Yahoo! Seeks Legal Protection in Nazi Case

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Source Title:
Yahoo Lawyers Ask Court for Protection
Story Text:

AP report that Yahoo! lawyers asked a US appeals court to protect them against the $15M fine levied by a french court four years ago for allowing French users to buy and sell Nazi memborabilia.

Yahoo attorney Robert Vanderet said the human rights groups might try to collect, and that Yahoo isn't the only Internet portal that needs to know whether U.S. courts would shield American companies from being liable abroad for lawfully protected speech originating in America.

"Yahoo needs assurances that that order is not enforceable in the United States," Vanderet told the panel.

This is something of interest to many, not just Americans - if i publish something here from Denmark, and it's hosted in the US but illegal in France, where/what/how?

Confusing isn't it?

Comments

Not confusing

I don't think it's confusing, but I find it embarising that some companies apparently don't think law applies to them.

In Europe, as well as in the US (however with variations) it is the country to which you market that counts - not where you are from and even less where your servers are. It's long time since you could host a bunch of MP3 (or other illegal content) on a server abroad and get away with it from your home in the US or Europe. Some of the first cases I remember here was some pedophiles from Germany that, thanks God, got busted even though their servers was some place out of reach and jurisidction. What count is you, where you are and where you "market" (or make availabel) your content.

Pharmacy producers have to live with this too, and so do gambling sites and many others that deal in stuff that are only legal in some countries, or states and not in others.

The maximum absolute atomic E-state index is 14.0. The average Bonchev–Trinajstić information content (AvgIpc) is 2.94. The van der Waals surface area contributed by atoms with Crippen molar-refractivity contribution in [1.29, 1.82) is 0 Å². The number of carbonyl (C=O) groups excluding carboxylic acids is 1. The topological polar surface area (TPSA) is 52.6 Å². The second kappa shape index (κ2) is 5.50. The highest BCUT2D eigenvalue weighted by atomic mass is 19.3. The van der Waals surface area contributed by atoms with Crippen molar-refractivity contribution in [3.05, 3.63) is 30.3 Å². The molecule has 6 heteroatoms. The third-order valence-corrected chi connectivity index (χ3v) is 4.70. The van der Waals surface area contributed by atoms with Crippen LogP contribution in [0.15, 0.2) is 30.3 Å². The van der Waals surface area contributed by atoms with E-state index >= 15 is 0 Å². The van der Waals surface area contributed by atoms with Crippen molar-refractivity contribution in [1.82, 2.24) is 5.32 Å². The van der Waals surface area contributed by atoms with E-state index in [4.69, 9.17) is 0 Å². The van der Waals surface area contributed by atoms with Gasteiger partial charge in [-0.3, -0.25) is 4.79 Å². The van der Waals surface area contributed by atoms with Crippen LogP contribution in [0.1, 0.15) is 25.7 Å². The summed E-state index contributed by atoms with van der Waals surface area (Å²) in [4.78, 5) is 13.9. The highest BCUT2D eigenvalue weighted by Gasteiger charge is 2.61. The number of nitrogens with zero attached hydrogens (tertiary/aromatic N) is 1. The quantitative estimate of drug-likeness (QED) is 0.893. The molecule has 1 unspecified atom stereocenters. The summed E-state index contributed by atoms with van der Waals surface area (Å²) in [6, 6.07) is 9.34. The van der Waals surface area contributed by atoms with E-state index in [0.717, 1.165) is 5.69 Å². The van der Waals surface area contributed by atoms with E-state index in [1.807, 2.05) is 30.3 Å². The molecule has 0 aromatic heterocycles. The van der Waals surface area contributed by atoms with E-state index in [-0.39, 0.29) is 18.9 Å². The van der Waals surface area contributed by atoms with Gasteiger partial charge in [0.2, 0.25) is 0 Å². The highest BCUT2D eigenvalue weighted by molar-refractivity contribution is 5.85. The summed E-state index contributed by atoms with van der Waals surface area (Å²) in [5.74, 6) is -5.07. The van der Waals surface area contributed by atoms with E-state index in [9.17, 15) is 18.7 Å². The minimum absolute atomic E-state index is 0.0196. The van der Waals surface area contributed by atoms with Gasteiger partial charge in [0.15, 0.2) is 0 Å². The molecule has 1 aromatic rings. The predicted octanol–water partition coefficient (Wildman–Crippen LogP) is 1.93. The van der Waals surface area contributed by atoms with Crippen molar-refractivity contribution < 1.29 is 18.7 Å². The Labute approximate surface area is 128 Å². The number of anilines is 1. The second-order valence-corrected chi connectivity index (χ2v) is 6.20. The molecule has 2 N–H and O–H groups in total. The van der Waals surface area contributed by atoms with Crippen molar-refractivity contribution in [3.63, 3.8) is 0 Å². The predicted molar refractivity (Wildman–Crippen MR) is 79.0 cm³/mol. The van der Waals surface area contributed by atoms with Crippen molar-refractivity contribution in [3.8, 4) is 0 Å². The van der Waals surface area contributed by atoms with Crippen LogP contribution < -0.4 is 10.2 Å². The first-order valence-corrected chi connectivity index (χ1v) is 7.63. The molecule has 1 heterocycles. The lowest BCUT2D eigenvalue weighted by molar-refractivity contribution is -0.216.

I am not 100% sure of the details in the American law in this areas but I know for a fact that in Europe the marketing laws here count if you market to European people - even if you or your company is from the US - or anywhere else for that matter. Off course, if you ever got convicted, like Yahoo, and if you have no values or assests here in Europe I guess it could be hard to actually collect the money but that is not the case with Yahoo and many other multinational companies. They do have assets and operations here.

I find it very unlikely that a french court would ever accept a US ruling that reject a previous ruling made by the same court system.

With this I am not saying weather or not Yahoo should have been convicted in this particular case. I am just saying that I think we have to accept that nations make their own laws and chose to protect, or not, their people the way they want. The greater "political" fight of giving all people access to all information is not won by violating exsisting laws and starting fights between nations but by trying to come to global agreements on how to deal with this.

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